It may sound like science fiction but it is very real. Strano can point to his laboratory, where they have created a light-emitting plant – turning a plant into a lamp. They have created the brightest living thing.
“We have been working on light-emitting plants and it is going very well, with the next generation about to arrive. The idea is to take a living thing that can take some of its energy and radiate it as chemiluminescence. We demonstrated the first one in 2019, and now we are making the plant radiate longer and brighter. If we can get to 12 hours, then you can have the plant recharge during the day and illuminate at night."
Fifty years ago we were moving into the age of plastics and today, despite our best efforts at recycling, the vast majority of polymer plastics end up in landfill - 50 million metric tonnes each year. With all of that goes all the energy and all the solvents, the environmental impact is so much more than just the tonnage that goes in the ground. If this technology had existed 50 years ago, our planet might look very different today.
In the near term, there is huge potential for this technology in big agriculture and urban farming – sensors for agriculture and the sector has taken notice. The Singapore government helped Strano set up a satellite lab, which he did through MIT’s Smart Program, to create tools that can revolutionise agriculture.
And it would seem that plants have a lot to say if you know how to listen to them. Just a couple of months ago the lab published a big paper showing that you can intercept the signals that are inside a living plant. While a plant is alive they are sending packets of chemicals, communicating with themselves. If you cut open basil, you’ll smell the volatiles that are produced, the plant is constantly talking with itself.
“At MIT we’ve made a variety of sensors that can detect things like plant hormones, signalling pathways, in real-time. We can take a living plant, put a small amount of nanoparticles in it and with something like a cell phone you can see the plant tell you what kind of stress it’s experiencing. If an insect bites a plant, you can actually see on your phone, the stress response within minutes and these signals tell us the type of stress, there’s a language within the plant. It’s really exciting."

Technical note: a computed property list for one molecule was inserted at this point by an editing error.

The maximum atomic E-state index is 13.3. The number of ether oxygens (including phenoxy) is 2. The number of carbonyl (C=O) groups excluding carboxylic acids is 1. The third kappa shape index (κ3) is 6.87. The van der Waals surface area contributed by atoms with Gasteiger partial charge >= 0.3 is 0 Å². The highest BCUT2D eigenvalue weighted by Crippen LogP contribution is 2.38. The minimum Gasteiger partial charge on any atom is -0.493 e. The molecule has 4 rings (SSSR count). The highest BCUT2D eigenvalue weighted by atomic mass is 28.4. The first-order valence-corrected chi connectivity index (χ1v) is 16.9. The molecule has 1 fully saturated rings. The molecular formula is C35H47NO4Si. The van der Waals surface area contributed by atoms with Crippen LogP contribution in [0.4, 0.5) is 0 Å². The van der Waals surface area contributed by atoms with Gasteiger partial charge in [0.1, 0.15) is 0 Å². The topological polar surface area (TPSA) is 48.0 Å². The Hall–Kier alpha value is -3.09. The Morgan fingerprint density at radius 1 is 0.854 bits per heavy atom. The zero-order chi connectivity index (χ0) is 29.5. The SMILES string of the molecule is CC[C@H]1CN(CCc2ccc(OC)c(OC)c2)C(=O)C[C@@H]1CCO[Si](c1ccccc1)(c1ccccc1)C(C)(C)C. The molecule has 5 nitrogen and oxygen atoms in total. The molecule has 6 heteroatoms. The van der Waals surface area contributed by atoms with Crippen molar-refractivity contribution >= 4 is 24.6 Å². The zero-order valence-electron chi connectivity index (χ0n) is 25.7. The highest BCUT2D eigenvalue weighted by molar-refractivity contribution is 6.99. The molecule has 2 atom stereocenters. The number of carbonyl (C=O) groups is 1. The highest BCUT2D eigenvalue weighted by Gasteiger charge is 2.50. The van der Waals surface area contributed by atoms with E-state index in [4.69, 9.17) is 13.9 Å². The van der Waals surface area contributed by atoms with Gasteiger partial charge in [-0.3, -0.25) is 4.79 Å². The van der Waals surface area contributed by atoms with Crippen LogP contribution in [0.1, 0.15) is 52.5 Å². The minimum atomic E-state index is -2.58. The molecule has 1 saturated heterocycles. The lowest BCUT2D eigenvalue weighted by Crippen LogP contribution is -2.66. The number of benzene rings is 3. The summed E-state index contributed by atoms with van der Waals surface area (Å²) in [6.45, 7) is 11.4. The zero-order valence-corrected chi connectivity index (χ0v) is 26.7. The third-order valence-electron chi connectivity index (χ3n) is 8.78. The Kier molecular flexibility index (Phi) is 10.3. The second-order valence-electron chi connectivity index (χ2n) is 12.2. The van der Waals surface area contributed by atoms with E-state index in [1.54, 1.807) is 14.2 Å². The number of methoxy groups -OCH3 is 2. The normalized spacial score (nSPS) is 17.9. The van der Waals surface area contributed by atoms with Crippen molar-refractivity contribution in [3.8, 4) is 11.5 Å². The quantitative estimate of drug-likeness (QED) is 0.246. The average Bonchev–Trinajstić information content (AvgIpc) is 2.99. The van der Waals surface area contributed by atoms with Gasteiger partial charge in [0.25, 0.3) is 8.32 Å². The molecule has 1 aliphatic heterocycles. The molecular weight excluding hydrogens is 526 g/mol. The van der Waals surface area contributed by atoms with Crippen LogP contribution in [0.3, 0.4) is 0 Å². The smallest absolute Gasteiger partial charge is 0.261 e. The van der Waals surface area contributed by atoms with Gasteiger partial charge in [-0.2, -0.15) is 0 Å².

“If you infect a plant with harmful bacteria, if you shine too much light on a plant if its temperature is not correct... I’m not going to weigh in on whether plants are intelligent or not, but we have found language, which means farmers can get information about their crops that they couldn’t get before."
In theory, farmers would know the first time an insect that’s a pest bites a plant, long before they had yield loss. It turns out plants are very sensitive detectors of the environment around them. They know long before we do that there’s a drought coming, that it’s too hot or that they need more nutrients. Trained farmers can look at a leaf and see there’s a nitrogen deficiency, but by then the plant is dead, they’ve had 30% yield loss. That’s the attraction for agriculture - turning the plant itself into a sensor as an early warning system.
Crucially, plants modified with nanoparticles do not replicate. Everyone is familiar with the fact that GMO crops spread and reproduce easily. You can have a particular crop in one field but pretty soon, you find it down the road, in another field. It’s a major part of the public’s opposition to the concept.
As to the reason for Strano’s research trending on Twitter five years after publishing, the professor is at a loss to explain it. People have been stuck at home for a long time because of the pandemic, they feel in many cases, disconnected from the natural world. Perhaps the idea of plants trying to communicate with us was something we needed to hear.
“I don’t control the Internet so I really don’t know what happened,” he says. “I think there are these algorithms and people tweet and retweet, I think a million people wanted to tweet a joke about a plant sending an email. You can look at hundreds of the tweets people are making really bad jokes."
You wonder, in the future, will plants appreciate those jokes or will they just face-palm?